|Trim Size / Pages||9.3 x 6.3 in / 368|
A decade has passed since boots first hit the ground in Iraq and Afghanistan. Yet the war has not ended—only changed. Twenty-five diverse veteran voices reflect the changing face of combat and reflect the haunting realities and truths only fiction can reveal.
These masterfully crafted stories from writers who have served reflect the entire breadth of human emotion—loss, anger, joy, love, fear, and courage—and the evolving nature of what has become America’s “Forever War.” From debut writers to experienced contributors whose work has been featured in the New York Times, the Atlantic, and the New Yorker, this exceptional collection promises to be the definitive fictional look at the aftereffects of the Iraq and Afghan Wars, and will resonate with the reader long after the final page. Including stories by: Elliot Ackerman, Benjamin Busch, Brandon Caro, Maurice Decaul, Teresa Fazio, Thomas Gibbons Neff, Aaron Gwyn, Alex Horton, Matt Robinson, Kristen L. Rouse, Chris Wolfe, Kayla M. Williams, Brandon Willitts, and many others.
Adrian Bonenberger is a student at SUNY Stony Brook Southampton’s MFA program for creative writing, from which he expects to graduate in May of 2016. He has a B.A. from Yale in English Literature and a M.S. in Journalism from Columbia. He joined the Army in 2005, and deployed twice to Afghanistan as an infantry officer. He has been featured in The New York Times, and has written military-themed essays for a variety of online and print publications including The New York Times, The Washington Post, Forbes, and Foreign Policy. He co-edits an intellectual blog, "The Wrath Bearing Tree" and volunteers with Words After War and the Yale Veterans Association. He is the author of the memoir Afghan Post.
Brian Castner is the author of The Long Walk, an Amazon Best Book of 2012. He previously served as an Explosive Ordnance Disposal officer, commanding bomb disposal units in Balad and Kirkuk, and as a military contractor and consultant, training soldiers and Marines prior to their tours in Iraq and Afghanistan. He has received grants from The Pulitzer Center on Crisis Reporting and Chautauqua Institution, and his writing has appeared in Wired, The New York Times, Foreign Policy, VICE News, The Los Angeles Review of Books, Outside, The Daily Beast, and on National Public Radio.
“Captures the truth about war better than nonfiction. It’s possible—likely even—that these pages from a handful of writers will come to define the warrior perspective for this generation. For that reason, this book is relevant. Its stories are tragic, moving, violent, and devastating, but not always in the ways one expects. It’s enough to enlighten those most insulated from the war.” Task & Purpose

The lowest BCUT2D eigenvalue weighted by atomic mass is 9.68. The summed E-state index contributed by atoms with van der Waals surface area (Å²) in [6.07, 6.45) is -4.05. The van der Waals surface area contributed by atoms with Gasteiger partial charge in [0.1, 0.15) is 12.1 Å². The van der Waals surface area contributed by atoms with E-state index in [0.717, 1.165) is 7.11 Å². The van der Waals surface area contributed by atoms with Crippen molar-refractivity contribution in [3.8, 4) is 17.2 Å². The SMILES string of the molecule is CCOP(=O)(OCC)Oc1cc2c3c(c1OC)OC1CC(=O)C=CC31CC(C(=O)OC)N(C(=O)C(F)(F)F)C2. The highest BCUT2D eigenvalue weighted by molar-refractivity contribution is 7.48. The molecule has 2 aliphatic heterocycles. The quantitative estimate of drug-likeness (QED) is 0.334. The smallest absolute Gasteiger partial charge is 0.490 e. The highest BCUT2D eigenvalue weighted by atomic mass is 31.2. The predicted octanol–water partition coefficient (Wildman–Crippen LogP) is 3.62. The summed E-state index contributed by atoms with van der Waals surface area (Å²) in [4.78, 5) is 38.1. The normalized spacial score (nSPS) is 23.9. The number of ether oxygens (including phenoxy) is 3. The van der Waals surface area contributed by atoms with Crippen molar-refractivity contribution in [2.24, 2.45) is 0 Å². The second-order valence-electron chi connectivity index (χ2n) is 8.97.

“An anthology of stories covering a literary terrain as expansive as the seemingly endless 'war on terror' that spawned it. These stories provide plenty of revelation on the nature of the war and the soldiers who continue to fight it.” Kirkus Reviews
“Whatever image readers may have of veterans of the U.S. military’s seemingly never-ending engagement in Afghanistan, the ranks certainly included talented writers with sophisticated worldviews and ample amounts of self-awareness. That is reflected in nearly every one of the 24 stories collected in The Road Ahead.” San Antonio Express-News
“The writers gathered in these pages are among the finest, and the material they are working with is, by its nature, powerful and compelling. The result is stories that are by turns brutal and hilarious, dark and redemptive. Every one of them speaks to a truth we should not, cannot, turn away from.” Mary Roach, 'New York Times' bestselling author of 'Grunt: The Curious Science of Humans at War'
“These twenty-four intimate, brutal, unusual and honest portraits show us the startling effects of war, dispelling the myth that any military solution is simple. To this diverse group of writers, women and men, I say thank you for your wrenching stories. The cost of the wars in Iraq and Afghanistan is greater than we could have imagined.” Bonnie Jo Campbell, author of 'Once Upon a River' and 'Mothers, Tell Your Daughters'
“The Road Ahead more than lived up to its promise—a shockingly brilliant salvo in the next wave of literature about our perpetual wars, a diverse and strange new literature which is utterly essential if we want to understand who we are as a nation, and what this era of constant war is doing to us, to our military, and to the countries where we send our men and women to kill and die.” Phil Klay, National Book Award Winning author of 'Redeployment'
“If war is eternal, its form alters with the times. These vivid stories are the up-to-date bulletins from the frontline of today. Injustices abound, meaning eludes us, until for moments, it doesn’t. These writers deliver gut-wrecking reports of humanity at the edge of despair and offer us truths about the nature of war and the men and women struggling to survive it.” Susan Minot, author of 'Thirty Girls and Evening'
“A stunning, poignant, astonishing, mournful, melancholy, brutally honest collection of stories about our wars in Iraq and Afghanistan, and makes this old soldier’s heart sore. They are so well written. If you want to understand our young soldiers and the world they lived in, read these stories.” Larry Heinemann, National Book Award-winning author of 'Paco's Story' and 'Black Virgin Mountain'